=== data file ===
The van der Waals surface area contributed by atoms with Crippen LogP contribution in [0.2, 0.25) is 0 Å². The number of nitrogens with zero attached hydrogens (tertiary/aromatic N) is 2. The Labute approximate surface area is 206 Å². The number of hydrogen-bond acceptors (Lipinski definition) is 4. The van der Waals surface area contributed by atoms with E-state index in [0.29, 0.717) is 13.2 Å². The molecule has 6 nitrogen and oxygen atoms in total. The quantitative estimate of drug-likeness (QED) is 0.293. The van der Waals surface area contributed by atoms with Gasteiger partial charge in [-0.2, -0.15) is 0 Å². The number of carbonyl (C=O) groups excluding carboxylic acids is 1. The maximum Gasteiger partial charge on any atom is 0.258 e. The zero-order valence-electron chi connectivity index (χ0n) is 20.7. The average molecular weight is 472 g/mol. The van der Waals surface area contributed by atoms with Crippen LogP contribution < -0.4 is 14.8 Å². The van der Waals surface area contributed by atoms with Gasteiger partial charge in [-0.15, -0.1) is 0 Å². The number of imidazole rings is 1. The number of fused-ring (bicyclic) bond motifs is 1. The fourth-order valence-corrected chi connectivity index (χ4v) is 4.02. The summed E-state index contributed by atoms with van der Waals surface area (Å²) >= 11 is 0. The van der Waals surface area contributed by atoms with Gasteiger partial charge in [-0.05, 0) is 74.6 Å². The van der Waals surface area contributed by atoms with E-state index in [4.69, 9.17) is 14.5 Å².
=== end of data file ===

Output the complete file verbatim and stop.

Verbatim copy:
The van der Waals surface area contributed by atoms with Crippen LogP contribution in [0.2, 0.25) is 0 Å². The number of nitrogens with zero attached hydrogens (tertiary/aromatic N) is 2. The Labute approximate surface area is 206 Å². The number of hydrogen-bond acceptors (Lipinski definition) is 4. The van der Waals surface area contributed by atoms with E-state index in [0.29, 0.717) is 13.2 Å². The molecule has 6 nitrogen and oxygen atoms in total. The quantitative estimate of drug-likeness (QED) is 0.293. The van der Waals surface area contributed by atoms with Gasteiger partial charge in [-0.2, -0.15) is 0 Å². The number of carbonyl (C=O) groups excluding carboxylic acids is 1. The maximum Gasteiger partial charge on any atom is 0.258 e. The zero-order valence-electron chi connectivity index (χ0n) is 20.7. The average molecular weight is 472 g/mol. The van der Waals surface area contributed by atoms with Crippen LogP contribution < -0.4 is 14.8 Å². The van der Waals surface area contributed by atoms with Gasteiger partial charge in [-0.15, -0.1) is 0 Å². The number of imidazole rings is 1. The number of fused-ring (bicyclic) bond motifs is 1. The fourth-order valence-corrected chi connectivity index (χ4v) is 4.02. The summed E-state index contributed by atoms with van der Waals surface area (Å²) >= 11 is 0. The van der Waals surface area contributed by atoms with Gasteiger partial charge in [-0.05, 0) is 74.6 Å². The van der Waals surface area contributed by atoms with E-state index in [4.69, 9.17) is 14.5 Å².